Although decision making about what drugs to include in an institutional formulary appears to lend itself readily to quantitative techniques such as decision analysis and cost-benefit analysis, a review of the literature reveals that very little has been published in this area. Several of the published decision analyses use non-standard techniques that are, at best, of unproved validity, and may seriously distort the underlying issues through covert under-counting or double-counting of various drug attributes. Well executed decision analyses have contributed to establishing that drug acquisition costs are not an adequate measure of the total economic impact of formulary decisions and that costs of labour and materials associated with drug administration must be calculated on an institution-specific basis to reflect unique staffing patterns, bulk purchasing practices, and the availability of surplus capacity within the institution which might be mobilised at little marginal cost. Clinical studies of newly introduced drugs frequently fail to answer the questions that weigh most heavily on the structuring of a formal assessment of a proposed formulary acquisition. Studies comparing a full spectrum of therapeutically equivalent drugs are rarely done, and individual studies of particular pairs of drugs can rarely be used together because of differences in methodology or patient populations studied. Gathering of institution-specific economic and clinical data is a daunting, labour-intensive task. In many institutions, incentive and reward structures discourage behaviour that takes the broad institutional perspective that is intrinsic to a good decision analysis. Many institutions have neither the structure nor the culture to support the broad interdisciplinary cooperation required both to carry our decision analyses and to implement the decisions based on them. Recommendations to broaden the application of decision analysis to formulary decision making include: (1) development and marketing of updated, inexpensive software which exploits the advantages of currently available desktop computers and user interfaces; (2) research to develop and validate measures based on easily obtained information which can replace the relatively inaccessible data required for direct application of decision analysis to formulary decisions; (3) institutional development of standing multidisciplinary committees on quantitative decision-making methods; (4) further research in decision analytic technique to simplify the problem posed by the large number of combinations of drugs that may be chosen for a formulary.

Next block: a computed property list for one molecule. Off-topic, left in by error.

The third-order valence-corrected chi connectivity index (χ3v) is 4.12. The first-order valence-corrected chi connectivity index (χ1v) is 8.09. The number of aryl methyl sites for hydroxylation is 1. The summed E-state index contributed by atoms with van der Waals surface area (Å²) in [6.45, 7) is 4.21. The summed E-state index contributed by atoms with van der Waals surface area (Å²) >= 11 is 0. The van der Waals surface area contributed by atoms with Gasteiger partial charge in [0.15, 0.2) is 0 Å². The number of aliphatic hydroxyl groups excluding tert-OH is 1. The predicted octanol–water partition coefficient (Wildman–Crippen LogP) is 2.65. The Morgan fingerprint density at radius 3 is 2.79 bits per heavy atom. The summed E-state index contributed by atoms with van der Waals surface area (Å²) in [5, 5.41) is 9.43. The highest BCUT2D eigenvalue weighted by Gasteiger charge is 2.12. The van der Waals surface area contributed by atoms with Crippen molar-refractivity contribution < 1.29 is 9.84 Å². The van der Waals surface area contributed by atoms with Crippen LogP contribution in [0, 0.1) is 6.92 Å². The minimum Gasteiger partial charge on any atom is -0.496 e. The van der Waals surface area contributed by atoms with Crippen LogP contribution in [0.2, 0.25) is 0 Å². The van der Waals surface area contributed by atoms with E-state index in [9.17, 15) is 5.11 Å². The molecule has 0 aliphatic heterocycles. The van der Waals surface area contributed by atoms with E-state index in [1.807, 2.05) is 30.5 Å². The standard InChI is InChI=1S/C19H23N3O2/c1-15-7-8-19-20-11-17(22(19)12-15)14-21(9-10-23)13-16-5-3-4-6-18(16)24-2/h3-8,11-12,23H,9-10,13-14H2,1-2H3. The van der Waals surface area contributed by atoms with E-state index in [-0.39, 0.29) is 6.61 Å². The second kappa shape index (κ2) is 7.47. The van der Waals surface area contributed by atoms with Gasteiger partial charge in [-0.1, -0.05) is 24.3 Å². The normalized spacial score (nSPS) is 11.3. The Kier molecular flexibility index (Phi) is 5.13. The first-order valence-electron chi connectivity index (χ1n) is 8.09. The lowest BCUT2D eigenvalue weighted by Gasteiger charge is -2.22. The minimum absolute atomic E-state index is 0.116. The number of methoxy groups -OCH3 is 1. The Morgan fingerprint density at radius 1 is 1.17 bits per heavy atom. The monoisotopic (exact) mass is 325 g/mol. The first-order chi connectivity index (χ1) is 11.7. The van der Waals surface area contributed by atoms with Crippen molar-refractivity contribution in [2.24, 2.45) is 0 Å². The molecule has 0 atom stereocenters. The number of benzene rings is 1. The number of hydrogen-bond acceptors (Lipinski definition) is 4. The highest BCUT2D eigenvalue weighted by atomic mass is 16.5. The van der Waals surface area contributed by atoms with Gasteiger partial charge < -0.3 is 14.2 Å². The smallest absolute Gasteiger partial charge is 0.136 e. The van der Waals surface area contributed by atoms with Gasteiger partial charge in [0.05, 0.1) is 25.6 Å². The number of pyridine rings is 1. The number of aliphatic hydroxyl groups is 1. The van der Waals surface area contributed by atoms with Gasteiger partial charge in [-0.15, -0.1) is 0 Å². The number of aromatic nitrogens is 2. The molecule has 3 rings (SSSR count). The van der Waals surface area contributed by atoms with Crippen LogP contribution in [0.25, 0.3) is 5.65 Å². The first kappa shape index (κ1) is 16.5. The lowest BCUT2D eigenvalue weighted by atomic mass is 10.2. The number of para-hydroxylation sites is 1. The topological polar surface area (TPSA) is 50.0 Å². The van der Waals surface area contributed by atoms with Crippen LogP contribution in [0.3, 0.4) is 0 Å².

ASJC Scopus subject areas
- Health Policy
- Public Health, Environmental and Occupational Health